Who are the regulators providing oversight of digital currencies in Australia?
Depending on the structure of the entity, the rights that attach to a token or coin and the manner in which it is sold, a provider, issuer or promoter of a digital currency may be carrying on a financial services licence business. A person who carries on a financial services business in Australia must hold an Australian financial services licence (AFSL) or be exempt from the requirement to be licensed.
The Australian Securities and Investments Commission (ASIC) is an independent government body and Australia's corporate, markets and financial services regulator that administers the Corporations Act 2001 (Cth). The Corporations Act is the primary legislation for the incorporation and regulation of companies carrying on business in Australia, the offer of securities and financial products, and the provision of other financial services in Australia (including non-cash payment products) and sets out the responsibilities of an AFSL holder.
Providers of designated services must also comply with the Anti-Money Laundering and Counter-Terrorism Financing Act 2006 (Cth) (the AML/CTF Act). Compliance with the AML/CTF Act is overseen by the Australian Transaction Reports and Analysis Centre (AUSTRAC). The AML/CTF Act has cross-border application where designated services are provided by a subsidiary of an Australian company or are provided in Australia by a foreign company.
Further, if an entity accepts deposits or offers purchased payment facilities, it must be authorised by the Australian Prudential Regulation Authority (APRA) as an authorised deposit taking institution (ADI) and any tax on revenue on digital currency is overseen by the Australian Taxation Office (ATO), the government entity established for the collection of revenue.
Digital currencies are also subject to the consumer protection provisions, regardless of whether they are regulated financial products (such as securities), as enforced by ASIC and the Australian Competition and Consumer Commission (ACCC).
When do digital currencies fall under the financial services regulations?
A major consideration for entities issuing or promoting digital currencies in Australia (including those offered at initial coin offerings (ICO)) is whether the digital currency constitutes a financial product and consequently triggers the financial services licensing and disclosure requirements in the Corporations Act.
In May 2018, ASIC released updated guidance on ICOs and the features which may cause a token or coin to be characterised as a financial product. Broadly, the characterisation of a digital currency is dependent upon the use for, and rights that attach to, the token or coin. Where a digital currency is categorised as a security or other financial product, the entity advising in relation to, or dealing in, the digital currency may be required to hold an AFSL and comply with applicable disclosure obligations. Where a market for buying and selling of digital currencies that are financial products is created, an Australian market licence may be required in order to operate.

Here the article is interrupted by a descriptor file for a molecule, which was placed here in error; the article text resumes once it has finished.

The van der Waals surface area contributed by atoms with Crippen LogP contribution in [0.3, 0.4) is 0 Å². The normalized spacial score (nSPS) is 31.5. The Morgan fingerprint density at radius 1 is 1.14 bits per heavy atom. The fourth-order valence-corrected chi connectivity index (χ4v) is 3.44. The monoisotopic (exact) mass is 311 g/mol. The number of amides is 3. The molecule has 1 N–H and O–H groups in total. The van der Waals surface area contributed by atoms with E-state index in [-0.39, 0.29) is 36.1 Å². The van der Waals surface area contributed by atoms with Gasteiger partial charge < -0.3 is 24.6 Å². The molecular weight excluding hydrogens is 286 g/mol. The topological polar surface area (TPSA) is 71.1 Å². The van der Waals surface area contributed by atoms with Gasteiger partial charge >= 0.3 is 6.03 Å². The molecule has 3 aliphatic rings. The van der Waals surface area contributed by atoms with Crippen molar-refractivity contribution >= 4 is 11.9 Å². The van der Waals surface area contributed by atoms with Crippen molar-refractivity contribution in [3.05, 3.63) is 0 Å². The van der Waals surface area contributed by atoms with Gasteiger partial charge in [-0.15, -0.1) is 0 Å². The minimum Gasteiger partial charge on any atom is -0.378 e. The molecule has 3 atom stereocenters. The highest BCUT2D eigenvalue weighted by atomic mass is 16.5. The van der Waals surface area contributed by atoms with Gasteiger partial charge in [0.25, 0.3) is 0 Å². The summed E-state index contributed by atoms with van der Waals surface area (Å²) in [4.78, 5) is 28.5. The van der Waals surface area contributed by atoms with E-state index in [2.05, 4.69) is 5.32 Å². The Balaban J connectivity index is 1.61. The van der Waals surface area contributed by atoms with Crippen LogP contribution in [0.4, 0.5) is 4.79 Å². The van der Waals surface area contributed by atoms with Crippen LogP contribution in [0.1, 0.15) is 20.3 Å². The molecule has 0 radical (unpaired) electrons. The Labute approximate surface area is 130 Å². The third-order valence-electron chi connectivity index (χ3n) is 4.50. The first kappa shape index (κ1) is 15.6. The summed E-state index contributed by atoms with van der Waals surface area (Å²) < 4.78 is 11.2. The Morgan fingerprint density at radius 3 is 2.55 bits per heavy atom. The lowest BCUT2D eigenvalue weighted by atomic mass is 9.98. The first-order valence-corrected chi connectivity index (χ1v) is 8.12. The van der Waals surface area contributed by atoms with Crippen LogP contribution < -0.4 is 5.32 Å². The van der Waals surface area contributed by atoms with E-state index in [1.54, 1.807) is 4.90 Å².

A financial service is defined in the Corporations Act to include the provision of financial product advice, dealing in financial products (as principal or agent), making a market for financial products, operating registered schemes or providing custodial or depository services. The Corporations Act also defines financial product to be a facility through which, or through the acquisition of which, a person makes a financial investment, manages financial risk or makes a non-cash payment (NCP). An NCP is any payment made other than by delivery of Australian or foreign currency in the form of notes and/or coins.
Smart contracts may in some instances alleviate the digital currency being classified as a derivative
A digital currency will be a financial product if it is, amongst other things, an interest in a managed investment scheme (MIS), a security or a derivative or an NCP facility. Managed investment schemes are contract-based schemes, unincorporated vehicles (typically structured as unit trusts or unincorporated limited partnerships) or bodies corporate (typically structured as companies and incorporated partnerships).
Where purchasers of a digital currency contribute assets (including fiat or other digital currencies) to gain an interest in a scheme, the assets are pooled with other investors, and the purchaser does not have day to day control over the scheme, this may be classed as an MIS. Companies may seek to avoid this characterisation by attempting to frame entitlements or interests received by the purchasers as a receipt of a purchased service, however, the characterisation is dependent on the pooling of funds from purchasers or the use of those funds under the arrangement.
Where a digital currency has features pertaining to rights in a company, including equity ownership, voting and some right to future profits, it will likely be considered a security. This applies even where tokens are developed on a pre-existing blockchain.